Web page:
Prevalence and prognostic effect of sarcopenia in breast cancer survivors: The HEAL Study

Cancer Prevention Program, Division of Public Health Sciences, Fred Hutchinson Cancer Research Center, 1100 Fairview Avenue North, M4-B402, Seattle, WA, 98109-1024, USA, .
Journal of Cancer Survivorship (Impact Factor: 3.3). 10/2012; 6(4). DOI: 10.1007/s11764-012-0234-x
Source: PubMed


PURPOSE: This study aimed to determine the prevalence of sarcopenia and examine whether sarcopenia was associated with overall and breast-cancer-specific mortality in a cohort of women diagnosed with breast cancer (stages I-IIIA). METHODS: A total of 471 breast cancer patients from western Washington State and New Mexico who participated in the prospective Health, Eating, Activity, and Lifestyle Study were included in this study. Appendicular lean mass was measured using dual X-ray absorptiometry scans at study inception, on average, 12 months after diagnosis. Sarcopenia was defined as two standard deviations below the young healthy adult female mean of appendicular lean mass divided by height squared (<5.45 kg/m(2)). Total and breast-cancer-specific mortality data were obtained from Surveillance Epidemiology and End Results registries. Multivariable Cox proportional hazard models assessed the associations between sarcopenia and mortality. RESULTS: Median follow-up was 9.2 years; 75 women were classified as sarcopenic, and among 92 deaths, 46 were attributed to breast cancer. In multivariable models that included age, race-ethnicity/study site, treatment type, comorbidities, waist circumference, and total body fat percentage, sarcopenia was independently associated with overall mortality (hazard ratio (HR) = 2.86; 95 % CI, 1.67-4.89). Sarcopenic women had increased risk of breast-cancer-specific mortality, although the association was not statistically significant (HR = 1.95, 95 % CI, 0.87-4.35). CONCLUSION: Sarcopenia is associated with an increased risk of overall mortality in breast cancer survivors and may be associated with breast-cancer-specific mortality. The development of effective interventions to maintain and/or increase skeletal muscle mass to improve prognosis in breast cancer survivors warrants further study. IMPLICATIONS FOR CANCER SURVIVORS: Such interventions may help breast cancer patients live longer.

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Available from: Adriana Villaseñor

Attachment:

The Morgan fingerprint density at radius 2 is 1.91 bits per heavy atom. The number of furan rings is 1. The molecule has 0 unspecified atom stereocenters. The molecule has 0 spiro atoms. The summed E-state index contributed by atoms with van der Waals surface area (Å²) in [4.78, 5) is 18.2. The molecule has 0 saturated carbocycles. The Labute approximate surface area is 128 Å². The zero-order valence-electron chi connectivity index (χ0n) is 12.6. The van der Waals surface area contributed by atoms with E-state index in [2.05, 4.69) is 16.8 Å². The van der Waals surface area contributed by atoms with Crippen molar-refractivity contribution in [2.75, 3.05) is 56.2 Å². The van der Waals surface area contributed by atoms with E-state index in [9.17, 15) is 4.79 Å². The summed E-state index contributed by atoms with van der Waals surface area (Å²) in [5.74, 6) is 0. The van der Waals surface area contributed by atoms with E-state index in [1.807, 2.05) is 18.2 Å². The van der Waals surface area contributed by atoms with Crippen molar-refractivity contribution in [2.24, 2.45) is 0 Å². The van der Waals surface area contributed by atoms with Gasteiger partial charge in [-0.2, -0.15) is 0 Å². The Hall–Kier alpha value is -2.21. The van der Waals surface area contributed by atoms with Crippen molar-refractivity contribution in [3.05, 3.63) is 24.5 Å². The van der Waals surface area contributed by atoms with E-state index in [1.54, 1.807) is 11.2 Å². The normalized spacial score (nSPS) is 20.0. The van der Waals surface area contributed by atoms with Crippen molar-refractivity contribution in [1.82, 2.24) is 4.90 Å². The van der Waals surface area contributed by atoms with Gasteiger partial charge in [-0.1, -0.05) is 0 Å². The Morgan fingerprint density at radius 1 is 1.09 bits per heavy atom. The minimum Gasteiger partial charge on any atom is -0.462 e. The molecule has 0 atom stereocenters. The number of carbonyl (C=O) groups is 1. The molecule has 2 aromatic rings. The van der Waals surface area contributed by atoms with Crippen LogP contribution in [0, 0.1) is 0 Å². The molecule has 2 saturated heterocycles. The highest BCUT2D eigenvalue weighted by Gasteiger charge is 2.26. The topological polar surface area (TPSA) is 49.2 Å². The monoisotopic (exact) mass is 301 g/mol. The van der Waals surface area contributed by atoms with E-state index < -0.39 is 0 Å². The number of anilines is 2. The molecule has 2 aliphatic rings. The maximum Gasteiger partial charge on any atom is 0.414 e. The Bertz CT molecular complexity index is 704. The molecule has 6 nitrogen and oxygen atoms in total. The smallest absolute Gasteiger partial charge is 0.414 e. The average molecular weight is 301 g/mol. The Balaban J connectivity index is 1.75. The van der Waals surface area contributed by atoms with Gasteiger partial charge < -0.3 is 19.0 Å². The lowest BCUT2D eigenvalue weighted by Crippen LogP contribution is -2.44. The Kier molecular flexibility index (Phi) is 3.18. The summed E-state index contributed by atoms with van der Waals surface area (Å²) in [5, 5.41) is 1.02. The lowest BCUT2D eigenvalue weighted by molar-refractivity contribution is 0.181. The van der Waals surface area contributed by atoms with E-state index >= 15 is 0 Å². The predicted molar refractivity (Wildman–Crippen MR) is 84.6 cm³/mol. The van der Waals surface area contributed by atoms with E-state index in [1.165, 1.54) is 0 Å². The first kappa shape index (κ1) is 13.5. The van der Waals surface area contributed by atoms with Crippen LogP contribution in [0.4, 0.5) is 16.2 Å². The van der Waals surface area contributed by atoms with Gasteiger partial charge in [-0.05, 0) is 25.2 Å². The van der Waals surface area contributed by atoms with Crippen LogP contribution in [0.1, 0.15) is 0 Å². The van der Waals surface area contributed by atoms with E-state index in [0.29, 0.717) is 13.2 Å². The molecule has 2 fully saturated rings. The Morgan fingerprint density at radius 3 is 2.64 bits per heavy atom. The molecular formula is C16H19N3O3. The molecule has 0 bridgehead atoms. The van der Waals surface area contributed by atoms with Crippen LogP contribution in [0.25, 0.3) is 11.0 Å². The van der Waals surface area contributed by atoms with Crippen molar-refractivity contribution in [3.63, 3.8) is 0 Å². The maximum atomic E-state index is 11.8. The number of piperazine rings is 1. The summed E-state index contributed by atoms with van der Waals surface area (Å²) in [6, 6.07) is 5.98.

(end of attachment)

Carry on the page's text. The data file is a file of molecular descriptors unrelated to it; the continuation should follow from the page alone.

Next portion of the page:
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    • "Approximately 26% of breast cancer patients have lower than normal muscularity (i.e., sarcopenic) (Prado et al. 2009). Sarcopenia is an independent predictor of breast cancer outcomes, with mortality rates twice as high in sarcopenic breast cancer patients versus nonsarcopenic patients (Villaseñor et al. 2012). Preserving lean mass during breast cancer treatment may be important for a positive prognosis and preventing comorbidities. "
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    • "Sarcopenia (age-related loss of skeletal muscle mass and strength) is present in many cancer survivors, and may be associated with poor outcomes including increased fatigue, reduced QoL, and higher mortality risk. Sarcopenia has been associated with time to tumor progression and overall survival after breast cancer114115. Also, androgen deprivation therapy (ADT), which is used as adjuvant therapy for patients with prostate cancer, may result in toxicity-related musculoskeletal deficits, including loss of skeletal muscle and strength, reducing physical function and QoL116117118119. "
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    • "We also stratified the LM-BMD association by a FMI threshold for body that tracks with obesity status (lower body fat: <=12.9 kg/m2; higher body fat: >12.9 kg/m2) [36]. Similarly, we stratified the FM-BMD association by sarcopenia status using the ALMI cut point (non-sarcopenic: ≥ 5.45 kg/m2; sarcopenic: < 5.45 kg/m2) [37,38]. "
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